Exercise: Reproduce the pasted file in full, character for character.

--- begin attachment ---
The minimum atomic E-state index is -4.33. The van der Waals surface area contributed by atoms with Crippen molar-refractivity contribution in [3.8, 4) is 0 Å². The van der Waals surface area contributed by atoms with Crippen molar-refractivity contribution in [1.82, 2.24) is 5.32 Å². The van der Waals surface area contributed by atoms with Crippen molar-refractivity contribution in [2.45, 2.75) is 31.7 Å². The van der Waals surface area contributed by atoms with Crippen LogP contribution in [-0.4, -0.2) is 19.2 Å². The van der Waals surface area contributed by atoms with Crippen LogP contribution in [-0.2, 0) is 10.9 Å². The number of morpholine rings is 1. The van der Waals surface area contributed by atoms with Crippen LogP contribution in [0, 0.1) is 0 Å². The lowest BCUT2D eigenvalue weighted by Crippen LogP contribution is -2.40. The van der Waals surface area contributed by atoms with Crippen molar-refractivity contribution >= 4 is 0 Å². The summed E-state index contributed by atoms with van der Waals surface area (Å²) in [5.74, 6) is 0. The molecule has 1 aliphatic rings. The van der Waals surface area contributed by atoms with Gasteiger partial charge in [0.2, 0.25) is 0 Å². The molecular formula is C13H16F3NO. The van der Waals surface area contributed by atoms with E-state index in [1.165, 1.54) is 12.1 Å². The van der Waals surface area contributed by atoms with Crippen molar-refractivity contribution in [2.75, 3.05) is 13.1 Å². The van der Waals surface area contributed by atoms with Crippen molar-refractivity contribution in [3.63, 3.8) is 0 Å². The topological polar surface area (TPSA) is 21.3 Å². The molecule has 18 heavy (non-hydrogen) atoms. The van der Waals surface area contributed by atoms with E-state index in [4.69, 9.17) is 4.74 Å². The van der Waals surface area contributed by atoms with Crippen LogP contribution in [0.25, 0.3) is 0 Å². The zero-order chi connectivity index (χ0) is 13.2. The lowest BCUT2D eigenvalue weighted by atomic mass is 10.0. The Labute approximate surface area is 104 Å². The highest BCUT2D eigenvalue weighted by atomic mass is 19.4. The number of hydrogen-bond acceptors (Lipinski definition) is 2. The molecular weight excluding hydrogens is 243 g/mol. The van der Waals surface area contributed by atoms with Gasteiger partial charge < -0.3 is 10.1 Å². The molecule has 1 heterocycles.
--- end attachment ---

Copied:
The minimum atomic E-state index is -4.33. The van der Waals surface area contributed by atoms with Crippen molar-refractivity contribution in [3.8, 4) is 0 Å². The van der Waals surface area contributed by atoms with Crippen molar-refractivity contribution in [1.82, 2.24) is 5.32 Å². The van der Waals surface area contributed by atoms with Crippen molar-refractivity contribution in [2.45, 2.75) is 31.7 Å². The van der Waals surface area contributed by atoms with Crippen LogP contribution in [-0.4, -0.2) is 19.2 Å². The van der Waals surface area contributed by atoms with Crippen LogP contribution in [-0.2, 0) is 10.9 Å². The number of morpholine rings is 1. The van der Waals surface area contributed by atoms with Crippen LogP contribution in [0, 0.1) is 0 Å². The lowest BCUT2D eigenvalue weighted by Crippen LogP contribution is -2.40. The van der Waals surface area contributed by atoms with Crippen molar-refractivity contribution >= 4 is 0 Å². The summed E-state index contributed by atoms with van der Waals surface area (Å²) in [5.74, 6) is 0. The molecule has 1 aliphatic rings. The van der Waals surface area contributed by atoms with Gasteiger partial charge in [0.2, 0.25) is 0 Å². The molecular formula is C13H16F3NO. The van der Waals surface area contributed by atoms with E-state index in [1.165, 1.54) is 12.1 Å². The van der Waals surface area contributed by atoms with Crippen molar-refractivity contribution in [2.75, 3.05) is 13.1 Å². The van der Waals surface area contributed by atoms with Crippen molar-refractivity contribution in [3.63, 3.8) is 0 Å². The topological polar surface area (TPSA) is 21.3 Å². The molecule has 18 heavy (non-hydrogen) atoms. The van der Waals surface area contributed by atoms with E-state index in [4.69, 9.17) is 4.74 Å². The van der Waals surface area contributed by atoms with Crippen LogP contribution in [0.25, 0.3) is 0 Å². The zero-order chi connectivity index (χ0) is 13.2. The lowest BCUT2D eigenvalue weighted by atomic mass is 10.0. The Labute approximate surface area is 104 Å². The highest BCUT2D eigenvalue weighted by atomic mass is 19.4. The number of hydrogen-bond acceptors (Lipinski definition) is 2. The molecular weight excluding hydrogens is 243 g/mol. The van der Waals surface area contributed by atoms with Gasteiger partial charge < -0.3 is 10.1 Å². The molecule has 1 heterocycles.